The Saga Continues: ‘Doctor Aphra’ by Sarah Kuhn

Doctor Aphra is a character who was first introduced in the Darth Vader comics in 2015. A rogue archaeologist and classic anti-hero, she has gone on to gain increasing popularity, first with her very own ongoing comic title, and now with the second Star Wars original audio drama dedicated to her story. This audio drama was my first introduction to Aphra, and I already know I’ll be seeking out many more of her stories in the future.

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The Doctor Aphra audio drama follows Doctor Chelli Lona Aphra over several weeks/months between the events of A New Hope and The Empire Strikes Back. When a job extracting rare and excessively dangerous droid parts from a high-security quarantine facility goes wrong, Aphra is unexpectedly rescued by Darth Vader himself who hires her for a job he needs completing off the Empire’s radar. Vader is tormented by the destruction of the Death Star and has resolved himself to figuring out the identity of the boy who caused it, without alerting the Emperor.

Triple-Zero is Activated by Aphra, Image Sophie Brown

Trying to both avoid Vader’s ire and also gather enough information for herself that she can make herself invaluable (and hopefully safe), Aphra travels across the galaxy with her crew of misfit droids, digging up information that a previous generation had tried to bury. She visits Geonosis, Tatooine, Naboo, and many other planets both familiar and new in her missions, and frequently finds herself facing seemingly impossible situations that she escapes from using only her brains and her wits. As she goes, Aphra begins piecing together information about Vader’s history, information that Vader will happily kill to keep secret.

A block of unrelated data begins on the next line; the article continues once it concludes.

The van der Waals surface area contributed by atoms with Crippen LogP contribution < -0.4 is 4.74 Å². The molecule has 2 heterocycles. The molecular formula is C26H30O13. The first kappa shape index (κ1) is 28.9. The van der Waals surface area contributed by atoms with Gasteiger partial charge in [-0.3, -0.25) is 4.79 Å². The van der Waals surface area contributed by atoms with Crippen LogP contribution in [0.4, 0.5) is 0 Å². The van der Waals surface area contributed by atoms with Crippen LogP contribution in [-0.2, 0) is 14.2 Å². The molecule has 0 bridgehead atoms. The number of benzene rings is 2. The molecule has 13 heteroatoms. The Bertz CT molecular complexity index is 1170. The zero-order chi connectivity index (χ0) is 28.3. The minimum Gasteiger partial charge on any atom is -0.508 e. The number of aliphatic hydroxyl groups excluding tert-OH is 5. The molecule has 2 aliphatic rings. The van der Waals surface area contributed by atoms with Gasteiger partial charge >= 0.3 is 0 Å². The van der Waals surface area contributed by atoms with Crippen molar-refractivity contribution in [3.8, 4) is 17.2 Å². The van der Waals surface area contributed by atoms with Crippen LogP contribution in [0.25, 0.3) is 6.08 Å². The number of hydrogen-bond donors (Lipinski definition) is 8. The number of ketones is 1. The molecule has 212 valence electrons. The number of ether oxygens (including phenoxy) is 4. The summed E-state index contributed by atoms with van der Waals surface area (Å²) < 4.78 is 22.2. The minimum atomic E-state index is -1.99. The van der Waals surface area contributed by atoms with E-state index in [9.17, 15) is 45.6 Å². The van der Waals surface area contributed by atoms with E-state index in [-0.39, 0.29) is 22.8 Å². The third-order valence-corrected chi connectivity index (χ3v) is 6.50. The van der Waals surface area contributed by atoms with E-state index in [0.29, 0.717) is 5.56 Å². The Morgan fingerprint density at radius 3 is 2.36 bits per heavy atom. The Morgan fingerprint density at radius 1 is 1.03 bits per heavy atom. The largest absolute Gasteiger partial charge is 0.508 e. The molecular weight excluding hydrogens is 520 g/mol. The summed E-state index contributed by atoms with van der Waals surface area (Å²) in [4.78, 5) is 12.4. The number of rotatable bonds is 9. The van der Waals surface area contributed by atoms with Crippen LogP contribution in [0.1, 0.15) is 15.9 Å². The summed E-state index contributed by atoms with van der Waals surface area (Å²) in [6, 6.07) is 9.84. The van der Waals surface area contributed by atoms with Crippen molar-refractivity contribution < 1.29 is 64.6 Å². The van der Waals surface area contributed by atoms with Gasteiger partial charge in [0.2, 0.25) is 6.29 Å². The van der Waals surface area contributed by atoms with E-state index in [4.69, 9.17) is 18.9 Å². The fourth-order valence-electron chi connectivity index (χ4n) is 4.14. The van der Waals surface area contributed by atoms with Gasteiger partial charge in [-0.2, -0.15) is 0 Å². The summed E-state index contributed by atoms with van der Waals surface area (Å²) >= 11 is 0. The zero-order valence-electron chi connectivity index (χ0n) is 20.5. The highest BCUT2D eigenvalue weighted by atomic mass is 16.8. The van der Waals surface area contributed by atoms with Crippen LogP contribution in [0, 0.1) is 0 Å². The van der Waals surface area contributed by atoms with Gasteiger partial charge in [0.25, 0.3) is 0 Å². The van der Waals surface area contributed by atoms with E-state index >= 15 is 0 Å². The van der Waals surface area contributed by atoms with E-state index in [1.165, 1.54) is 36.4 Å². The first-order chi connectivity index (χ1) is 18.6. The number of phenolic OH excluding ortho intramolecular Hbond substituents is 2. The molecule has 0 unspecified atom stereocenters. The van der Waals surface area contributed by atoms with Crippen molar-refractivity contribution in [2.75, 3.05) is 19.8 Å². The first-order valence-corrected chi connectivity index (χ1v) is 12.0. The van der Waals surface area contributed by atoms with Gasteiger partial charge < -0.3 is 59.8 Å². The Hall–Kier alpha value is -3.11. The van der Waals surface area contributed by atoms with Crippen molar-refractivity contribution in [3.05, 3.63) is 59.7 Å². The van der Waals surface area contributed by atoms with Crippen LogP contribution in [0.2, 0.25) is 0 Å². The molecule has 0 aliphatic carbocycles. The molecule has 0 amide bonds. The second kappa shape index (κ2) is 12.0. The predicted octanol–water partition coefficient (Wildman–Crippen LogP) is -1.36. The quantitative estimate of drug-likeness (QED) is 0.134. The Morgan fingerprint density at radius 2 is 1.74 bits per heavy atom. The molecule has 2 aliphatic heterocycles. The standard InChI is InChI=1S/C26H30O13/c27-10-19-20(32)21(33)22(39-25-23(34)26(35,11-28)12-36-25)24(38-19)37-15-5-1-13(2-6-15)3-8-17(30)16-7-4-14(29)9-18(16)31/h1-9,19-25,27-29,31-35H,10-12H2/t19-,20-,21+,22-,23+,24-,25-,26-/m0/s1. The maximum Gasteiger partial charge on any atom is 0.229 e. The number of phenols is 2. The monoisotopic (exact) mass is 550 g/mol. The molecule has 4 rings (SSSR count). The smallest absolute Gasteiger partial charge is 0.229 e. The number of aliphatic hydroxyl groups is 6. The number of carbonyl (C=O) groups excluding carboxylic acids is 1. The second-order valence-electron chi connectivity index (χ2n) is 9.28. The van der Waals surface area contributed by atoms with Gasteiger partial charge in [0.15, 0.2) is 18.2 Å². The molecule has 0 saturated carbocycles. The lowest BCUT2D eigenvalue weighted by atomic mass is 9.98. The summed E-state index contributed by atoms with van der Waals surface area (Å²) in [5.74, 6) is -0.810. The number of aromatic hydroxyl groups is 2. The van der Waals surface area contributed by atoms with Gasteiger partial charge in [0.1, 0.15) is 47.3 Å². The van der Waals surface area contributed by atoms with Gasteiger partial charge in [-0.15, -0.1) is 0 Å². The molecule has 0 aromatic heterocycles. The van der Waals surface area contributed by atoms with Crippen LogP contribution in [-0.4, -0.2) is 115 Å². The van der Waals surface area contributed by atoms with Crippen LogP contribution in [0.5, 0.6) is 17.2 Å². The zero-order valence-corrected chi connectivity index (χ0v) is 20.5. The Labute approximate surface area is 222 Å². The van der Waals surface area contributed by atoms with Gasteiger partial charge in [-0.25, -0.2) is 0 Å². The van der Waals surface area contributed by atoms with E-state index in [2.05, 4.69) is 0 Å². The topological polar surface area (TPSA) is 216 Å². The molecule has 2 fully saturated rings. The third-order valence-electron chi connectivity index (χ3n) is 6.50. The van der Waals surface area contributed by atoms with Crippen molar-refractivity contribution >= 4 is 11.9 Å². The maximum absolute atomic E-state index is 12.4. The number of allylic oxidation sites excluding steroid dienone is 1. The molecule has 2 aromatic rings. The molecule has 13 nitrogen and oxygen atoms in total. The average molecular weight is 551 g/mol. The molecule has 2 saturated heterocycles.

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This is a story that was at times laugh-out-loud funny, yet was also surprisingly poignant and even occasionally disturbing. It also answers several questions that always floated around regarding the time between the first two Star Wars movies. The story is told from Aphra’s perspective as she records what is in effect a memoir for a person whose identity is revealed quite late on, and there are many deeply personal asides buried among the caustic, cocky storytelling that help shift the overall tone and make Aphra more likable than she would otherwise have been. Triple Zero was an instant new favorite droid character, despite his deeply sadistic nature, and there were some cameos from familiar characters scattered throughout.

Aphra shares her thoughts on leadership, Image Sophie Brown

My favorite part of the story by far came around halfway through when Aphra visits Naboo. As soon as it was revealed that Aphra was there to visit a mortician, I felt my stomach sink, and the sequence that followed was one of the most heartbreaking and later disturbing I have ever come across in a Star Wars book, certainly cementing the “anti” part of Aphra’s anti-hero status. Another part I loved was when I learned that Aphra is an LGBTQ character and I was delighted to see an LGBTQ sub-plot rear its head, adding some much needed emotional depth to the main character.

Conversely, I found Vader’s characterization a little odd at times, enough so that it occasionally pulled me out of the story entirely. I was eventually able to explain this away by putting his odd behavior down to the emotional turmoil he must be experiencing given his discoveries during this period, but it was still more than a little off-putting. The whole tone of this audio drama is very different from the average Star Wars story and is likely to be either loved or hated by listeners.

Aphra shares her opinion on war, Image Sophie Brown

Overall, this was an exciting romp of a story that adds a totally new style of storytelling to the Star Wars canon – at least for those of us who haven’t kept up with the comics. Aphra’s acerbic wit and daring adventures are reminiscent of characters like Indiana Jones and Carmen Sandiego and I was instantly taken by her sarcastic, witty, and self-centered personality. Doctor Aphra definitely won’t be for everyone and the audio drama style is wildly different from what has come before, but the Star Wars galaxy is large with ample space for many different forms of storytelling, so why not give this one a shot if you’re looking for something new?

GeekMom received a copy of this audiobook for review purposes.

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This post was last modified on November 6, 2020 8:28 am

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